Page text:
For example, when certain banks in South Africa became insolvent, those who had invested in their money market accounts had their funds put at risk.

But, because of their composition, Money Market funds don’t have a single bank risk. Instead, they have a more diversified portfolio risk from various money market investments.

“A money market fund is similar to a unit trust, where you would effectively buy a unit of a fund which will give you a return on that fund relative to what an interest rate would be,” says McCall.

“In contrast to receiving interest on a bank deposit, as is the case with a money market account, you will receive a return on your unit or investment.”

Capital risk: Money Market fund

In order to enhance the yield of a money market fund, a portion of the fund consists of long-term assets. Depending on how the fund is made up, only a portion would be invested in 24-hour notice deposits.

This means investors can withdraw their investments with 24 hours’ notice, but there’s a risk that they may lose some money.

“Assuming everyone comes to ask for their money on the same day, the fund would have to somehow liquidate the longer-dated assets in order to meet the liquidity demand,” explains McCall.

Kransdorff explains that, if this were to happen, the fund manager may have to sell the longer-dated assets at a loss.

As a result, investors may suffer a capital loss. In other words, they might receive less money than they initially invested.

How to decide what’s right for you

According to McCall, deciding between a money market account and a money market fund will depend on your risk appetite.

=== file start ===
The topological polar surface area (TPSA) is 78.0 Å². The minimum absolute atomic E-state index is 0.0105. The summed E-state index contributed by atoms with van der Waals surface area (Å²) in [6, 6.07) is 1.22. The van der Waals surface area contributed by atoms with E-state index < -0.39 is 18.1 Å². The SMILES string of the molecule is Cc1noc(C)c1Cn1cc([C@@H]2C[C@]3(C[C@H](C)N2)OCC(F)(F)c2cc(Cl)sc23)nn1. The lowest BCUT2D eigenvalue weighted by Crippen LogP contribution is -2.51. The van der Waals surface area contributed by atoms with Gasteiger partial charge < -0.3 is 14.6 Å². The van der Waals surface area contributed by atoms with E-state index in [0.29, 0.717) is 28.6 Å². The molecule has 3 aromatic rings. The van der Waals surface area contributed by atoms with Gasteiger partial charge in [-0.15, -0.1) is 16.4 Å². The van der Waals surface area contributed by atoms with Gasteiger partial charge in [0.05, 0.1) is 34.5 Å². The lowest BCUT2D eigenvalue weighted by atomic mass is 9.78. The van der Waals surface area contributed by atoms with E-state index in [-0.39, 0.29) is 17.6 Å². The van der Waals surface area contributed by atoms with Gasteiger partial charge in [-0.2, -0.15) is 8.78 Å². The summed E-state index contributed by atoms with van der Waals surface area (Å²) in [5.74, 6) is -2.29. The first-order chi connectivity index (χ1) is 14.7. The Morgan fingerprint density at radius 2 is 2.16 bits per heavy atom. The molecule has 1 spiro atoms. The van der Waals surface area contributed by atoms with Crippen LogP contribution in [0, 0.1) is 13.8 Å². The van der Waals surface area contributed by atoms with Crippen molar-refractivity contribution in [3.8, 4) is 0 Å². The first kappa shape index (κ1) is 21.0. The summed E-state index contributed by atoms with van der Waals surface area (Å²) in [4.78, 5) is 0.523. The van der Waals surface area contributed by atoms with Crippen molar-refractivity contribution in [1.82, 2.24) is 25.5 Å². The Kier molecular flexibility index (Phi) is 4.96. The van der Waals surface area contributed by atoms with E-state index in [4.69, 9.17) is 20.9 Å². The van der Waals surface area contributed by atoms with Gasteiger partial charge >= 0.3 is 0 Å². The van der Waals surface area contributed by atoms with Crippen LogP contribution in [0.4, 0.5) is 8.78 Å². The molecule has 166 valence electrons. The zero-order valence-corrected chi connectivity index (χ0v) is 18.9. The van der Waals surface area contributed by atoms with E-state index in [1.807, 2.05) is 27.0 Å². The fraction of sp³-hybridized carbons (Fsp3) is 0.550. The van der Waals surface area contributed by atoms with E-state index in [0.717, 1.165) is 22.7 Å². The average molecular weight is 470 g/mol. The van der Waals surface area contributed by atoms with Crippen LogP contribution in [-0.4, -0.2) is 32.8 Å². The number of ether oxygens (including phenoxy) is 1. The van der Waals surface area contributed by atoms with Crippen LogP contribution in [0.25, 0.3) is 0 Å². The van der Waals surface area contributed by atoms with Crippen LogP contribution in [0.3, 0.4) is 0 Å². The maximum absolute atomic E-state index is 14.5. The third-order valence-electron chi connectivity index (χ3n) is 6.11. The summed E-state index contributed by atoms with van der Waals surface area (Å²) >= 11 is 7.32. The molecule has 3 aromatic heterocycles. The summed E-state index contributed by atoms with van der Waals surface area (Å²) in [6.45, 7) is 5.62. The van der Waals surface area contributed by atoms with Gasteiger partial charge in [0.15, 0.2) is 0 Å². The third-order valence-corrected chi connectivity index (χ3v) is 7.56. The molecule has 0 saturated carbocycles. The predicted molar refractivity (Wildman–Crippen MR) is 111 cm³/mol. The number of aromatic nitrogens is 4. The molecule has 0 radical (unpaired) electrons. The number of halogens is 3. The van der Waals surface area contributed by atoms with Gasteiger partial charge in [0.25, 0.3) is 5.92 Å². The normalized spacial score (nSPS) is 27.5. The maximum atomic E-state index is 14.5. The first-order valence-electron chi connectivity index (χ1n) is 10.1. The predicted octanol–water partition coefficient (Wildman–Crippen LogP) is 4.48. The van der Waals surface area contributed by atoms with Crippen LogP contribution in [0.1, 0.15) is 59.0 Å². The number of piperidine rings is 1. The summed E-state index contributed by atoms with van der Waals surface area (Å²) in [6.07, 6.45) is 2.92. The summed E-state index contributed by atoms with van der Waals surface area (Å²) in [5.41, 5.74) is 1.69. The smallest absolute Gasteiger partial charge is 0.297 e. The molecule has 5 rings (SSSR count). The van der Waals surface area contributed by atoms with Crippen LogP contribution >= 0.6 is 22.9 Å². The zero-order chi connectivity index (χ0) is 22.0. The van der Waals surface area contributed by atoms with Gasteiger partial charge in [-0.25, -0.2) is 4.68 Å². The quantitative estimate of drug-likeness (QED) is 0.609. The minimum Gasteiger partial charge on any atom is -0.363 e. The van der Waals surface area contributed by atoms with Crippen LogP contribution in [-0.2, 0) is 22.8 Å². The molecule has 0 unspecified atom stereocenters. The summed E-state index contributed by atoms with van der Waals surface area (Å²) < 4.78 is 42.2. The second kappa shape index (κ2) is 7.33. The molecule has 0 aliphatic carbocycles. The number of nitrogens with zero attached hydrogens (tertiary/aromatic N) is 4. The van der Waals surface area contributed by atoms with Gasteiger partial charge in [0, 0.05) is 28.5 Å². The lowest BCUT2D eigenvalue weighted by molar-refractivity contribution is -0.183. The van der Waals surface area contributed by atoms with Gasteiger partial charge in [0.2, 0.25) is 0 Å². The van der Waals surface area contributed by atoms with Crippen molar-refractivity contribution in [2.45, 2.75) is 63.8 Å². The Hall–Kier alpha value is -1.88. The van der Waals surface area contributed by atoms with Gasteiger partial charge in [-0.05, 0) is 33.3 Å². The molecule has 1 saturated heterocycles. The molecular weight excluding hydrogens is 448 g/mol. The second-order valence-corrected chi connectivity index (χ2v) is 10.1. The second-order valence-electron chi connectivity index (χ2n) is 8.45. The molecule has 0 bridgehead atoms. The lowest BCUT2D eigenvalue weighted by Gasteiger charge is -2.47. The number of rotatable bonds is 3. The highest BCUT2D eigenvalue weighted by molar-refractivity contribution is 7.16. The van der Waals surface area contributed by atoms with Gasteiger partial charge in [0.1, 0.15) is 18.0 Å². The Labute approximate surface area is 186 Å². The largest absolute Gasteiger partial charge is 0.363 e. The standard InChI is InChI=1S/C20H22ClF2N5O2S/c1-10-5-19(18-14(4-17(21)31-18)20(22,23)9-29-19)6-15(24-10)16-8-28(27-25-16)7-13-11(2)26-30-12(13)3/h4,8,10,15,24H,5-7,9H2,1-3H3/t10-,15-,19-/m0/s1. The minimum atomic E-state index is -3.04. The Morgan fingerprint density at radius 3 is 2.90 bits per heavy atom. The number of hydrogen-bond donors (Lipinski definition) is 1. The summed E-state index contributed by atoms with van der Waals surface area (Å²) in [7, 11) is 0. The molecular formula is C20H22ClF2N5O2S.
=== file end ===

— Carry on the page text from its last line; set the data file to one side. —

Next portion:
“I think the reality is that if you’re prepared to forgo some of the safety of a bank deposit for the chance of higher returns, you could opt for a money market fund. But you must fully understand the risks involved, as well as your own propensity to risk,” he says.

“In many instances it’s still significantly lower risk than, for example, investing in an equity unit trust or directly in the stock exchange.”

McCall notes that there are three things you need to understand about your own goals before you decide where to invest your money. These are as follows.

  • You need to understand the duration of your investment and, therefore, when you will need the money. So, for example, if you’re going overseas at the end of the year, you don’t want to invest in a 12-month deposit, because you will need to access the money.
  • Understand how much you would like to put in upfront, versus how much you’re prepared to put in on a monthly basis.
  • The longer you’re prepared to let your investment lie, the higher your interest rate is going to be. Understand what the worst-case scenario would be. For example, if you might need 50% of it, then only keep 50% of your money in a 24-hour notice deposit.

Kransdorff points out that a money market fund will ultimately earn a higher return than most money market accounts.